Adolescents With Klinefelter Syndrome
Adolescence and the high school years can be difficult for boys with Klinefelter syndrome and their families, particularly in neighborhoods and schools where the emphasis is on athletic ability and physical prowess.
Lack of strength and agility, combined with a history of learning disabilities, may damage self-esteem. Unsympathetic peers, too, sometimes may make matters worse through teasing or ridicule.
Many kids have a tough time during adolescence, but a higher proportion of boys with Klinefelter syndrome have an even tougher time. High school is very competitive, and these kids are not very good competitors, in general. However, while males with Klinefelter syndrome share many characteristics, they cannot be pigeonholed into rigid categories.
Damage to self-esteem may be more severe in teenagers with Klinefelter syndrome who are diagnosed in early or late adolescence. Teachers -- and even parents -- may have dismissed their scholastic difficulties as laziness. Lack of athletic prowess and the inability to use language properly in social settings may have helped to isolate them from their peers. Some may react by sliding quietly into depression and withdrawing from contact with other people. Others may find acceptance in a dangerous crowd.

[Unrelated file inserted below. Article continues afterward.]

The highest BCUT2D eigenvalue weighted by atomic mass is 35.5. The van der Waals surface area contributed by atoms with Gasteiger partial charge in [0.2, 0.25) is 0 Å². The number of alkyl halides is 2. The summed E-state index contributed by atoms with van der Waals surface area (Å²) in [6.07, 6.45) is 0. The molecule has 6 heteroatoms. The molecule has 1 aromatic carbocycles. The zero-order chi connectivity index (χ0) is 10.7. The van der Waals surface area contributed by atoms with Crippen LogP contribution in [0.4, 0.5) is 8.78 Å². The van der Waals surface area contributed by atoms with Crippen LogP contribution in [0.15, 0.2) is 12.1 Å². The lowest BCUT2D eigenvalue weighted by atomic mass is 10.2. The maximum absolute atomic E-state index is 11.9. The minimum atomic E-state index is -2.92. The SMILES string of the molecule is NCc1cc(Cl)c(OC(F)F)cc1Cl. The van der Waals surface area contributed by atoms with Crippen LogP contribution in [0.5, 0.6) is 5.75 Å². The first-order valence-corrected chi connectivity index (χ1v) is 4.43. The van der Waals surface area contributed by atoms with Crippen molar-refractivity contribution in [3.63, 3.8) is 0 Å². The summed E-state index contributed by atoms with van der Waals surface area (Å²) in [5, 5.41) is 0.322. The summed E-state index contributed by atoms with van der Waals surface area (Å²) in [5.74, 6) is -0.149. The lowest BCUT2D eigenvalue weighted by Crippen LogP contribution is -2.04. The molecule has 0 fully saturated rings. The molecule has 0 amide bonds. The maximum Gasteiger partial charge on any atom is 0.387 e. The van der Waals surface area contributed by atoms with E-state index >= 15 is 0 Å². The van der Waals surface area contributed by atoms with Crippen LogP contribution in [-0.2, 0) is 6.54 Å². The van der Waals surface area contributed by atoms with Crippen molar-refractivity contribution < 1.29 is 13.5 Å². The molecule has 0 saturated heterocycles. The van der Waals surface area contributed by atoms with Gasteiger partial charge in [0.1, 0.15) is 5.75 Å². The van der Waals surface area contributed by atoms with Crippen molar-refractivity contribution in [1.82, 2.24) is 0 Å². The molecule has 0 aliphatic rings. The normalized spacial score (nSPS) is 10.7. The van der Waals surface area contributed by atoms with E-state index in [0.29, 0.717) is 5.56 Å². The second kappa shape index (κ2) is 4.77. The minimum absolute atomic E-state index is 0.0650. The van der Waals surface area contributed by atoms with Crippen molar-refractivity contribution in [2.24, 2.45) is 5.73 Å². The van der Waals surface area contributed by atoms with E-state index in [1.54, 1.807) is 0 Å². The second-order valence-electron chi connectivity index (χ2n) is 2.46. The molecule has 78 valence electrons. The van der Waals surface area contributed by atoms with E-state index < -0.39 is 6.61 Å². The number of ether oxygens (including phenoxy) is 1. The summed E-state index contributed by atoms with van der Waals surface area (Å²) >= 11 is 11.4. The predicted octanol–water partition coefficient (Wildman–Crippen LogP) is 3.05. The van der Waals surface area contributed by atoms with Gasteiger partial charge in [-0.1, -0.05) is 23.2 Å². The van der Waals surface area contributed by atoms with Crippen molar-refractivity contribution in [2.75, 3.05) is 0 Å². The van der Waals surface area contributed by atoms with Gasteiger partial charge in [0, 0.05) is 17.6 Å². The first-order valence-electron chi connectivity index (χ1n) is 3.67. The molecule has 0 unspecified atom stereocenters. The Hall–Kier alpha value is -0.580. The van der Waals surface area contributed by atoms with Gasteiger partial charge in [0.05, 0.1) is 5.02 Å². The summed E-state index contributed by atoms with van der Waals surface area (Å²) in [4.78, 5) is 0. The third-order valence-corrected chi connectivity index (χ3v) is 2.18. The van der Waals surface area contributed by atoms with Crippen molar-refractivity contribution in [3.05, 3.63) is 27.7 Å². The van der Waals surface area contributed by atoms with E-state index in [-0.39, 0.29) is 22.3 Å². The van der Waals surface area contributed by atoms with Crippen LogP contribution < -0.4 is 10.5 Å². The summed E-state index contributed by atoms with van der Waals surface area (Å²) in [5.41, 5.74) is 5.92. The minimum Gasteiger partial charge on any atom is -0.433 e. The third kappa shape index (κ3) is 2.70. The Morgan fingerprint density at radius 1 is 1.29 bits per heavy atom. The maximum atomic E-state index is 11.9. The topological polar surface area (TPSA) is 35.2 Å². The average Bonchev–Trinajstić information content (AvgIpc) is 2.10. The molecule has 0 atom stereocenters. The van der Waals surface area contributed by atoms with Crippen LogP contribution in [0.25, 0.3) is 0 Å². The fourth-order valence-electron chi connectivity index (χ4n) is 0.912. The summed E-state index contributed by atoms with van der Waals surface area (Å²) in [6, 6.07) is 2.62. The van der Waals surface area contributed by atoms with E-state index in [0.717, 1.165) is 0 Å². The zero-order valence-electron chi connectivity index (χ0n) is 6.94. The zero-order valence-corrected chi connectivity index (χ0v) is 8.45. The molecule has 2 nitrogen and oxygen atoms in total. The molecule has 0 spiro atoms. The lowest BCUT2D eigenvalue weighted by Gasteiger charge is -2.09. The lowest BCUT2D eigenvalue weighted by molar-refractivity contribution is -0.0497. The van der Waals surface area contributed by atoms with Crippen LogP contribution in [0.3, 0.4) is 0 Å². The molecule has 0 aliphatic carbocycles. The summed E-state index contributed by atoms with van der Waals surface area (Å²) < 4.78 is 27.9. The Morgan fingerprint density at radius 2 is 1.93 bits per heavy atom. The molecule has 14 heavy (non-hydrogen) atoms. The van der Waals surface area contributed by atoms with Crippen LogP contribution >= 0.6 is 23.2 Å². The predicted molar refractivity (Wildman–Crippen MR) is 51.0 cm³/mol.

For these reasons, males diagnosed with Klinefelter syndrome as teenagers may need psychological counseling, as well as help in overcoming their learning disabilities. Help with learning disabilities is available through public school systems for males with Klinefelter syndrome who are high-school age and under. Referrals to qualified mental health specialists may be obtained from family physicians.
Most adolescents with Klinefelter syndrome benefit from receiving an injection of testosterone every 2 weeks, beginning at puberty. The hormone increases strength and brings on a more muscular, masculine appearance.
(Click Treatments for Klinefelter Syndrome for more information.)